November 29, 2004, 09:40 PM
That's a great story. There's probably quite a few people out there like him.

Scott

jsalcedo
November 29, 2004, 10:14 PM
I'm all about pardoning people who make a mistake and learn from it.

As long as the crime is non violent and the person has remained an upstanding citizen there is no reason they should be forever penalized.

Fletchette
November 29, 2004, 10:38 PM
Flechette, would you care to elaborate?

Sure. I was referring to Presidential pardons being used to pardon someone who has undergone excessive punishment. Yes, this guy commited a crime, but it was long ago and non-violent. Most people have done stupid things when they were young. Growing up means recognizing and learning from your screw-ups.

Contrast this pardon, which Bush risked some political repercussions from the gun-hating left, with Bill Clinton virtually selling pardons to egregious criminals (Mark Rich and the other "pardongate" benefiaries).

Michigander
November 29, 2004, 10:47 PM
I was referring to Presidential pardons being used to pardon someone who has undergone excessive punishment. Yes, this guy commited a crime, but it was long ago and non-violent. Most people have done stupid things when they were young. Growing up means recognizing and learning from your screw-ups.

The Air Force was kind to him [...] giving him a general discharge under honorable conditions. But an Alabama judge sentenced him to five months in jail at a short-timers work camp, where Morse spent most of his time outdoors on a farm.
Excessive punishment for stealing a car?

Fletchette
November 29, 2004, 10:55 PM
The excessive punishment of having one's unalienable rights repressed for decades thereafter.

Lone_Gunman
November 29, 2004, 10:56 PM
I would not have pardoned him. This idea that he was just a kid who needed some time to grow up is bogus. He was an adult.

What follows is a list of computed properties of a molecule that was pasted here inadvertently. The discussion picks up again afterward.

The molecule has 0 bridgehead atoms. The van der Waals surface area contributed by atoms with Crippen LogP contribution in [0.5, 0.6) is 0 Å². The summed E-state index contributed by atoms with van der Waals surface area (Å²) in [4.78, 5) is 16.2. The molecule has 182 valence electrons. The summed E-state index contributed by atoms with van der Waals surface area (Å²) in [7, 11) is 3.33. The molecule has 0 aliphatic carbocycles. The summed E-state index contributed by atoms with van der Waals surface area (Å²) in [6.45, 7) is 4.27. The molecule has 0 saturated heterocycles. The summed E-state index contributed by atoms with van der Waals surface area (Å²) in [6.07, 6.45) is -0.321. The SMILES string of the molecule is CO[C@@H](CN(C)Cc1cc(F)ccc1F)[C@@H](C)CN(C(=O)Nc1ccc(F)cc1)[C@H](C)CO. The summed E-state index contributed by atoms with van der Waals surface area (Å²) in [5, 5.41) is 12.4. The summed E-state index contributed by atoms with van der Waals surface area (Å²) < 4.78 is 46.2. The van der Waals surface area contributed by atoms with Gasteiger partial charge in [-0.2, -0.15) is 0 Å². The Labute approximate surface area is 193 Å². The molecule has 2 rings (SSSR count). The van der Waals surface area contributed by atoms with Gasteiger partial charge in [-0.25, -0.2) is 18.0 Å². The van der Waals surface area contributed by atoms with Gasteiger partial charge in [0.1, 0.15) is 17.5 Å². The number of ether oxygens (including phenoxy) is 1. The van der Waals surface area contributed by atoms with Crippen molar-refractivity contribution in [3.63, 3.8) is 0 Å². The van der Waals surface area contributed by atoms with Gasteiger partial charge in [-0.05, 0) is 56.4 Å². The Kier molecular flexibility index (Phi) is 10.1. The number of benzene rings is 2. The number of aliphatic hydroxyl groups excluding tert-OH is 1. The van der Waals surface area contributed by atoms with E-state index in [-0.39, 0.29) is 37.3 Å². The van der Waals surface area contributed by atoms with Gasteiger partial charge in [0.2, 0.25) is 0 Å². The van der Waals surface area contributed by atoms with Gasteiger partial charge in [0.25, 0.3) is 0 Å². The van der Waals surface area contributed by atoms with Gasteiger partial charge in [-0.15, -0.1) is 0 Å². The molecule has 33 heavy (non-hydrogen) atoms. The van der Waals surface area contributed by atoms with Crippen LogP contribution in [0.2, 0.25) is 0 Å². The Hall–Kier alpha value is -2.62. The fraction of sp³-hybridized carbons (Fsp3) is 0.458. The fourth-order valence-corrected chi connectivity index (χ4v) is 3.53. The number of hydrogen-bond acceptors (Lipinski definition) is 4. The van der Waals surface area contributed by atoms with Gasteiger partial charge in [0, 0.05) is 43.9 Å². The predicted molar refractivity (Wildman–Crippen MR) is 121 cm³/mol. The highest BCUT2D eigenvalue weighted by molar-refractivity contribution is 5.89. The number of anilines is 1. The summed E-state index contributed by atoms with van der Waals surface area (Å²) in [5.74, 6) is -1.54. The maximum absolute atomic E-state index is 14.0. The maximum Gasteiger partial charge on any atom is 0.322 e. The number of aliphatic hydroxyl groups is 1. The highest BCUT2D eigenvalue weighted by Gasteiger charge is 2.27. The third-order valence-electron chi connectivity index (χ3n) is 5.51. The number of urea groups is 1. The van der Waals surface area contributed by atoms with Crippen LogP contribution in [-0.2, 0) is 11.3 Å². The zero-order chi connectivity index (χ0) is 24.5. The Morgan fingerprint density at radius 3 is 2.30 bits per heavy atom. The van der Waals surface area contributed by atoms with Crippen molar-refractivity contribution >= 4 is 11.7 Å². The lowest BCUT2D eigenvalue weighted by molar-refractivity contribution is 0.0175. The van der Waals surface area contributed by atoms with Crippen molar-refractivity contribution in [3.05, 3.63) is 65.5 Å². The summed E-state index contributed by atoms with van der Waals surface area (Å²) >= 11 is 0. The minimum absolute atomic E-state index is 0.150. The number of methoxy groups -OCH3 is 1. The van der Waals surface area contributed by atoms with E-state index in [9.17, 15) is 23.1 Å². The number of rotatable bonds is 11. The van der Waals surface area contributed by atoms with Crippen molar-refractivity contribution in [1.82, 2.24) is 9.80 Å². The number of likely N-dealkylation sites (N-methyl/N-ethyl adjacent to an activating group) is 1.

I knew not to steal cars when I was 19, and he knew what he did was wrong.

I don't think his punishment was undue for stealing a car, and I think the Air Force was more than kind to him.

All that said, I think his civil rights should have been immediately restored long ago when he was released from prison. If a felon is a threat society, he should be kept in jail. If he is not a threat, then all his rights should be restored.

Fletchette
November 29, 2004, 11:03 PM
All that said, I think his civil rights should have been immediately restored long ago when he was released from prison. If a felon is a threat society, he should be kept in jail. If he is not a threat, then all his rights should be restored.

Exactly. Do your time, then get out and live as a law-abiding citizen. To keep repressing one's rights is to denigrate our society into a "class society" - some people have more rights than others.

Michigander
November 29, 2004, 11:33 PM
Lone Gunman made the point I was getting at.

It should not require a presidential pardon to "legally" enjoy your inalienable rights.

To me, it is a shame and a sham that this man needed a presidential pardon in the first place.

I do not agree that this is what presidential pardons are for.

Rumpled
November 30, 2004, 12:07 AM
Can Governors also pardon, or can they only commute sentences?
I'm sure it would vary by state, eh?

Fletchette
November 30, 2004, 01:05 AM
Lone Gunman made the point I was getting at.

It should not require a presidential pardon to "legally" enjoy your inalienable rights.

To me, it is a shame and a sham that this man needed a presidential pardon in the first place.

I do not agree that this is what presidential pardons are for.

Ideally, we wouldn't need a Presidential pardon to "legally" enjoy our rights, but I think it is good that Bush stepped in and set things right.

I am curious, what do you think Presidential pardons are for?

Ezekiel
November 30, 2004, 01:09 AM
I am curious, what do you think Presidential pardons are for?

With respect, "ask Gerald Ford."

Michigander
November 30, 2004, 01:10 AM
I am curious, what do you think Presidential pardons are for?

For offenses against the United States of America.

I don't believe a stolen car fits that bill.

Fly320s
November 30, 2004, 01:22 AM
I'm happy that Mr. Morse had his rights restored, but I am 100% against Presidential pardons at any time for any reason.

To me, a President who gives a pardon to someone is dabbling in the Court's domain. I strongly believe that the Judicial and Executive branches of the Fed. Gov. should operate independantly of each other; at least as much as they can.

Regardless of what laws currently allow for Presidential pardons, I think all pardons should be stopped.

Fletchette
November 30, 2004, 01:34 AM
To me, a President who gives a pardon to someone is dabbling in the Court's domain. I strongly believe that the Judicial and Executive branches of the Fed. Gov. should operate independantly of each other; at least as much as they can.

Are Presidential pardon powers granted by Federal law, or were they a part of the original Constitution?

Mark in California